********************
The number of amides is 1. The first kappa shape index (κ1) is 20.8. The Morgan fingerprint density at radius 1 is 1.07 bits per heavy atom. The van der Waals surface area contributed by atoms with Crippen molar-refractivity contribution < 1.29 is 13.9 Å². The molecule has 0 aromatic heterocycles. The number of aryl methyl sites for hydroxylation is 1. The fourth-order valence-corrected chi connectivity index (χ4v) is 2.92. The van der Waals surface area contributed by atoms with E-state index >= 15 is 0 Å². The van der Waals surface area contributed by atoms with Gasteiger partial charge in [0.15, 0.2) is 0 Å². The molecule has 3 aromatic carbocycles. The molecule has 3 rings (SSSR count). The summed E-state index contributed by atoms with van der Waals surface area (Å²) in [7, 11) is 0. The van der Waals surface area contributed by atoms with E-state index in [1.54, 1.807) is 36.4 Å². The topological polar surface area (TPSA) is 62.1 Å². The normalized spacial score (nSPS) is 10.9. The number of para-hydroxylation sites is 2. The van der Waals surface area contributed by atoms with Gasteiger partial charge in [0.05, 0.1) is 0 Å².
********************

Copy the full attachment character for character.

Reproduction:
The number of amides is 1. The first kappa shape index (κ1) is 20.8. The Morgan fingerprint density at radius 1 is 1.07 bits per heavy atom. The van der Waals surface area contributed by atoms with Crippen molar-refractivity contribution < 1.29 is 13.9 Å². The molecule has 0 aromatic heterocycles. The number of aryl methyl sites for hydroxylation is 1. The fourth-order valence-corrected chi connectivity index (χ4v) is 2.92. The van der Waals surface area contributed by atoms with E-state index >= 15 is 0 Å². The van der Waals surface area contributed by atoms with Gasteiger partial charge in [0.15, 0.2) is 0 Å². The molecule has 3 aromatic carbocycles. The molecule has 3 rings (SSSR count). The summed E-state index contributed by atoms with van der Waals surface area (Å²) in [7, 11) is 0. The van der Waals surface area contributed by atoms with E-state index in [1.54, 1.807) is 36.4 Å². The topological polar surface area (TPSA) is 62.1 Å². The normalized spacial score (nSPS) is 10.9. The number of para-hydroxylation sites is 2. The van der Waals surface area contributed by atoms with Gasteiger partial charge in [0.05, 0.1) is 0 Å².